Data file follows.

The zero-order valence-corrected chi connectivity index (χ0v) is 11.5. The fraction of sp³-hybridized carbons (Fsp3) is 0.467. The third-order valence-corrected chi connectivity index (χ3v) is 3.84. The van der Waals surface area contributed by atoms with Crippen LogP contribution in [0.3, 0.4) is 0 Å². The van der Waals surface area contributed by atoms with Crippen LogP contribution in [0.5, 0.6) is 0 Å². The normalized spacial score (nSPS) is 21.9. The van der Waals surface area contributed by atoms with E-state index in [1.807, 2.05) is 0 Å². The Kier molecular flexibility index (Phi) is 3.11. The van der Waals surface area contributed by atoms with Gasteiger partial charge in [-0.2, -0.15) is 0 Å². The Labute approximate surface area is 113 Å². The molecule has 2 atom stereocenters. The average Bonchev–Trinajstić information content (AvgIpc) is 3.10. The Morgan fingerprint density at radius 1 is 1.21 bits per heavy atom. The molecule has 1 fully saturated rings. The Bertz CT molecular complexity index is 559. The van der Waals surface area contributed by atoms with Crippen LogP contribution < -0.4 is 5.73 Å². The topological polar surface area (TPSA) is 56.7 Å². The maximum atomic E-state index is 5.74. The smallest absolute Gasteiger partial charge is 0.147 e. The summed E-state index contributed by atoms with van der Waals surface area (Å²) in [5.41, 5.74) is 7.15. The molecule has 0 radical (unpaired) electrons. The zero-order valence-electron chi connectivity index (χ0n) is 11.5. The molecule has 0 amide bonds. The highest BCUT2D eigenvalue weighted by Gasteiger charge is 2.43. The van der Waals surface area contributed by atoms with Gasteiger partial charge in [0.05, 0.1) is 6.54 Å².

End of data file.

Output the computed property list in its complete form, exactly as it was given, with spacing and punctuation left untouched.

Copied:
The zero-order valence-corrected chi connectivity index (χ0v) is 11.5. The fraction of sp³-hybridized carbons (Fsp3) is 0.467. The third-order valence-corrected chi connectivity index (χ3v) is 3.84. The van der Waals surface area contributed by atoms with Crippen LogP contribution in [0.3, 0.4) is 0 Å². The van der Waals surface area contributed by atoms with Crippen LogP contribution in [0.5, 0.6) is 0 Å². The normalized spacial score (nSPS) is 21.9. The van der Waals surface area contributed by atoms with E-state index in [1.807, 2.05) is 0 Å². The Kier molecular flexibility index (Phi) is 3.11. The van der Waals surface area contributed by atoms with Gasteiger partial charge in [-0.2, -0.15) is 0 Å². The Labute approximate surface area is 113 Å². The molecule has 2 atom stereocenters. The average Bonchev–Trinajstić information content (AvgIpc) is 3.10. The Morgan fingerprint density at radius 1 is 1.21 bits per heavy atom. The molecule has 1 fully saturated rings. The Bertz CT molecular complexity index is 559. The van der Waals surface area contributed by atoms with Crippen LogP contribution < -0.4 is 5.73 Å². The topological polar surface area (TPSA) is 56.7 Å². The maximum atomic E-state index is 5.74. The smallest absolute Gasteiger partial charge is 0.147 e. The summed E-state index contributed by atoms with van der Waals surface area (Å²) in [5.41, 5.74) is 7.15. The molecule has 0 radical (unpaired) electrons. The zero-order valence-electron chi connectivity index (χ0n) is 11.5. The molecule has 0 amide bonds. The highest BCUT2D eigenvalue weighted by Gasteiger charge is 2.43. The van der Waals surface area contributed by atoms with Gasteiger partial charge in [0.05, 0.1) is 6.54 Å².